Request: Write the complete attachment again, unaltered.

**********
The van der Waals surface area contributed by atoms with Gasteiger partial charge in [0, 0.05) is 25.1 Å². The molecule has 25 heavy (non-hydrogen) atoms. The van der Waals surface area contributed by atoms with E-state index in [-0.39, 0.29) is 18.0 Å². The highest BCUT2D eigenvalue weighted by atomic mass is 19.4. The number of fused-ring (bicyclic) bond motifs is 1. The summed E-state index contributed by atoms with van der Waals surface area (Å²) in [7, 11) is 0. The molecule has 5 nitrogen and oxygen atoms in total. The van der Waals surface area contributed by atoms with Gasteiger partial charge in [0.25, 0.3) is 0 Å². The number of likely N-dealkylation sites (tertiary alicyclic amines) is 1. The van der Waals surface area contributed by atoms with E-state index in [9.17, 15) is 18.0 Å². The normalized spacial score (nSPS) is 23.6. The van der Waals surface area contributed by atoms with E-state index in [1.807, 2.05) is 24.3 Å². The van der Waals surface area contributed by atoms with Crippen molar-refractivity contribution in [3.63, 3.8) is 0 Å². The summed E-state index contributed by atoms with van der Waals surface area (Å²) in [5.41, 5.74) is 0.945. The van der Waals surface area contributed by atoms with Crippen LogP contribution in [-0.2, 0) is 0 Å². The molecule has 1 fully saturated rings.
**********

The van der Waals surface area contributed by atoms with Gasteiger partial charge in [0, 0.05) is 25.1 Å². The molecule has 25 heavy (non-hydrogen) atoms. The van der Waals surface area contributed by atoms with E-state index in [-0.39, 0.29) is 18.0 Å². The highest BCUT2D eigenvalue weighted by atomic mass is 19.4. The number of fused-ring (bicyclic) bond motifs is 1. The summed E-state index contributed by atoms with van der Waals surface area (Å²) in [7, 11) is 0. The molecule has 5 nitrogen and oxygen atoms in total. The van der Waals surface area contributed by atoms with Gasteiger partial charge in [0.25, 0.3) is 0 Å². The number of likely N-dealkylation sites (tertiary alicyclic amines) is 1. The van der Waals surface area contributed by atoms with E-state index in [9.17, 15) is 18.0 Å². The normalized spacial score (nSPS) is 23.6. The van der Waals surface area contributed by atoms with E-state index in [1.807, 2.05) is 24.3 Å². The van der Waals surface area contributed by atoms with Crippen molar-refractivity contribution in [3.63, 3.8) is 0 Å². The summed E-state index contributed by atoms with van der Waals surface area (Å²) in [5.41, 5.74) is 0.945. The van der Waals surface area contributed by atoms with Crippen LogP contribution in [-0.2, 0) is 0 Å². The molecule has 1 fully saturated rings.